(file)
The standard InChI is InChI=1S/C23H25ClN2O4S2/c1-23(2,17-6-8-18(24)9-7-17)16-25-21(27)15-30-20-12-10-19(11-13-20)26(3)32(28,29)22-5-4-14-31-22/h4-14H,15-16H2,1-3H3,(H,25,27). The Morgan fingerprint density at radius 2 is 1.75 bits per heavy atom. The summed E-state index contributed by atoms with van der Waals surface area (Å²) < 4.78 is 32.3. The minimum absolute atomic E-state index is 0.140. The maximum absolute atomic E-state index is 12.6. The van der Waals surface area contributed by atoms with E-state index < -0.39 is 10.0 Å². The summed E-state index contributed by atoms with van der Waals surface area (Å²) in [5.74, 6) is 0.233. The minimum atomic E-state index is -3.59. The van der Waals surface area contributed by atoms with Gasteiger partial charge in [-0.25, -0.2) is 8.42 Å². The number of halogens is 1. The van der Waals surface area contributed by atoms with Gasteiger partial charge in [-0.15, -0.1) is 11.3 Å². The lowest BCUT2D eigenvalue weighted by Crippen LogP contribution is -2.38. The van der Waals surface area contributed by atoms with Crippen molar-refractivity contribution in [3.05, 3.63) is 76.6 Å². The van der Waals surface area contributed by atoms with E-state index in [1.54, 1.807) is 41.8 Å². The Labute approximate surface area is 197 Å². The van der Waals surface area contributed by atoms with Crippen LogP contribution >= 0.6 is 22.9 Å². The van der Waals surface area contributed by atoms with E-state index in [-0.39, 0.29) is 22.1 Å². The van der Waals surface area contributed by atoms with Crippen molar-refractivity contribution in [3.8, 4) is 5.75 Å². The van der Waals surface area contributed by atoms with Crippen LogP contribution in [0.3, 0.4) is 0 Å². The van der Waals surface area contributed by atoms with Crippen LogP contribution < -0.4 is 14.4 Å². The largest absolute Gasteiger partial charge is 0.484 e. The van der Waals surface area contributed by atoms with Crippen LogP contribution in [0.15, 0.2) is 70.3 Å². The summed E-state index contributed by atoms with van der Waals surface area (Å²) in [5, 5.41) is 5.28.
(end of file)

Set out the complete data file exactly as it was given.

The standard InChI is InChI=1S/C23H25ClN2O4S2/c1-23(2,17-6-8-18(24)9-7-17)16-25-21(27)15-30-20-12-10-19(11-13-20)26(3)32(28,29)22-5-4-14-31-22/h4-14H,15-16H2,1-3H3,(H,25,27). The Morgan fingerprint density at radius 2 is 1.75 bits per heavy atom. The summed E-state index contributed by atoms with van der Waals surface area (Å²) < 4.78 is 32.3. The minimum absolute atomic E-state index is 0.140. The maximum absolute atomic E-state index is 12.6. The van der Waals surface area contributed by atoms with E-state index < -0.39 is 10.0 Å². The summed E-state index contributed by atoms with van der Waals surface area (Å²) in [5.74, 6) is 0.233. The minimum atomic E-state index is -3.59. The van der Waals surface area contributed by atoms with Gasteiger partial charge in [-0.25, -0.2) is 8.42 Å². The number of halogens is 1. The van der Waals surface area contributed by atoms with Gasteiger partial charge in [-0.15, -0.1) is 11.3 Å². The lowest BCUT2D eigenvalue weighted by Crippen LogP contribution is -2.38. The van der Waals surface area contributed by atoms with Crippen molar-refractivity contribution in [3.05, 3.63) is 76.6 Å². The van der Waals surface area contributed by atoms with E-state index in [1.54, 1.807) is 41.8 Å². The Labute approximate surface area is 197 Å². The van der Waals surface area contributed by atoms with Crippen LogP contribution >= 0.6 is 22.9 Å². The van der Waals surface area contributed by atoms with E-state index in [-0.39, 0.29) is 22.1 Å². The van der Waals surface area contributed by atoms with Crippen molar-refractivity contribution in [3.8, 4) is 5.75 Å². The van der Waals surface area contributed by atoms with Crippen LogP contribution in [0.3, 0.4) is 0 Å². The van der Waals surface area contributed by atoms with Crippen LogP contribution < -0.4 is 14.4 Å². The largest absolute Gasteiger partial charge is 0.484 e. The van der Waals surface area contributed by atoms with Crippen LogP contribution in [0.15, 0.2) is 70.3 Å². The summed E-state index contributed by atoms with van der Waals surface area (Å²) in [5, 5.41) is 5.28.